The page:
Q8. What are you reading now?
A8. Two on the go. An oldie but a goodie. Wind in the Willows by Kenneth Grahame. It was my pick for my book club. I find the classics a ‘comfort read’ and often return to them. And the other, The Chemistry Of Tears by Peter Carey. But I also have my head in research material for the 3rd instalment for the Crom Abu series, and, another project a little closer to home.
Q9. My own research often uncovers some fascinating material. Tell us some of your more favourite discoveries.
A9. Hand-penned notes by people of interest, stir me greatly. You get a real feel for their temperament, their humour (or lack of) and their sense of purpose. I can often be found in the quiet rooms of our state library, engrossed in business correspondence and diary entries.
As for the research of medieval times, the following two are perhaps not unknown to your readers, but they certainly gave me fodder to play with. The merkin (pubic wig) often donned to conceal impurities and scarring, and the popular dish of frog blancmange accompanied by jumping frogs. Both make an appearance (not at the same time) in Pull Of The Yew Tree’s sequel. I couldn’t resist.
Q10. If my wish to visit Australia comes true, where do you suggest I visit?
A10. The Great Barrier Reef is a must; stunning place. So too, is central Australia: the red sands, the star-filled nights, the history and indigenous culture; truly amazing. And if I don’t mention a catch-up with members of the Sharon Kay Penman Australian Fan Club I’ll be in all sorts of trouble. Some of those girls know where I live.  But make it Melbourne please. Less travel for me.
Q11. And from here, what does Pauline Toohey have ahead of her?
A11. The sequel for Pull of the Yew Tree is complete. Melting of the Mettle is its title. It continues five years on from where the Yew Tree leaves off. Fingers crossed you’ll see it early 2015.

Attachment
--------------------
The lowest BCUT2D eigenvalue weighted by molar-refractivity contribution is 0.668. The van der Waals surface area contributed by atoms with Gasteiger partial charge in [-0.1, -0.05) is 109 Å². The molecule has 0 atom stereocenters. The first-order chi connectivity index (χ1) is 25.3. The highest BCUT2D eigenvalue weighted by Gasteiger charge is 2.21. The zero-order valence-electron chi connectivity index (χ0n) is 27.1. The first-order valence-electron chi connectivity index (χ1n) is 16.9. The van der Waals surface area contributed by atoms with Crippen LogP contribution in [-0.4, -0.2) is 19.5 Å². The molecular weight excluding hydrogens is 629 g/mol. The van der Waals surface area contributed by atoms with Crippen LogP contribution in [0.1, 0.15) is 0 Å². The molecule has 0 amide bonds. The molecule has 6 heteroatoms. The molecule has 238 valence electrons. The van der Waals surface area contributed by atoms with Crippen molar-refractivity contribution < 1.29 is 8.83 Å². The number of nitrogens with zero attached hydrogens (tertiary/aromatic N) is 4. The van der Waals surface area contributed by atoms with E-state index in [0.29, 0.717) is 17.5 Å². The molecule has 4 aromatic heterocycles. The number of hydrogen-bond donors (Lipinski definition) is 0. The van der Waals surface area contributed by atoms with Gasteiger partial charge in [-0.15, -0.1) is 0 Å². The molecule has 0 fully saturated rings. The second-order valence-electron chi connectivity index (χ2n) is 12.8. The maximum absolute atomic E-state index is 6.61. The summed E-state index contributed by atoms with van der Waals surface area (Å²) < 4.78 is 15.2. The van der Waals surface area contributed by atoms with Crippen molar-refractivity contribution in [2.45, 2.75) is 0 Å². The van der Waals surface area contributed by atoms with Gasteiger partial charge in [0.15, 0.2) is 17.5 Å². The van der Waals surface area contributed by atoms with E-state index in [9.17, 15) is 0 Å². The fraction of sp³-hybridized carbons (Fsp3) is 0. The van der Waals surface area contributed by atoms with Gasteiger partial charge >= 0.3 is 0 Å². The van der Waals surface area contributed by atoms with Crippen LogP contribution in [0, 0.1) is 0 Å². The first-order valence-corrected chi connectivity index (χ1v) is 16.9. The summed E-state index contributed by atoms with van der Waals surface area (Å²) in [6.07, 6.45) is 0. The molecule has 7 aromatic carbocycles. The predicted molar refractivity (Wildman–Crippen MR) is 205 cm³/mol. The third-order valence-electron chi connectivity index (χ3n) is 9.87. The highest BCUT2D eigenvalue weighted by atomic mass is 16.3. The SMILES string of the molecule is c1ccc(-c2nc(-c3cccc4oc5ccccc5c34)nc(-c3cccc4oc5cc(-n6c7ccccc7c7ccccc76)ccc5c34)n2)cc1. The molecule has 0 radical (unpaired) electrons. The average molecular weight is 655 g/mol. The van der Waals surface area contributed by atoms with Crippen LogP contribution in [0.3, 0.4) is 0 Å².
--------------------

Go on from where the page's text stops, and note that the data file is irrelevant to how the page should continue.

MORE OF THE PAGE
I also have a contemporary crime series (fiction), set to be released later this year.
Outside of writing, I’m exploring avenues to use literature, writing and reading to help the issues of Mental Health in Youth, and Prevention of Youth Suicide. These are causes close to my heart.
Q12. Historical fiction and contemporary crime? An interesting mixture.
A12. I recently retired from a 25 year career as a police officer with Victoria Police. Tackling this second genre grew from a chance meeting with Aussie author, Kerry Greenwood (author of the Miss Fisher series which is now a popular TV series). Kerry was envious of the knowledge my 25 years of service provides me, and insisted it was sacrilege not to use it. I’ve worked at the Homicide Squad, Major Drug Division, City Crime Divisions, and the more ‘busy and colourful’ towns that Melbourne has to offer. So I come well-stocked with plot ideas as well as intricate knowledge of police procedures and processes.
And I took Kerry’s advice.
Anna Murdoch is my main character. She’s a very capable and strong-minded woman, (no surprise there), and she presents to my readers a light-hearted insight into what it is to be human in a job that demands you to be somewhat robotic and cold. In Anna’s telling, I attempt to mix a ‘who done it’ with ‘comedy’. The first of the series is called My Rickety Metronome: An Anna Murdoch Crime Story, and will be out in September.

Q13. Do you have a preference for writing either style?
A13. Each is so different. With historical fiction, the research, and the attention to tone for my liking of prose, is extremely time consuming. I liken it to creating a well-orchestrated song. It’s a joyous yet slow adventure. As for the contemporary crime, all I need to do is close my eyes and conjure memories. It can be quick. Very quick. So as to your question, my mood dictates in what genre I write. How lucky am I!

Thanks so much for your time, Sharon, and for the enjoyment your writing has brought to your readers.

PS … I don’t care what you say, I will never believe Ranulf Fitz Roy is fictional.

Thank you, Pauline, for agreeing to do this interview.   Actually, Ranulf is grateful that  he is a figment of my imagination, for that allowed me to give him a happy ending and a peaceful death with his beloved Rhiannon, something that rarely happened to his Angevin real relatives.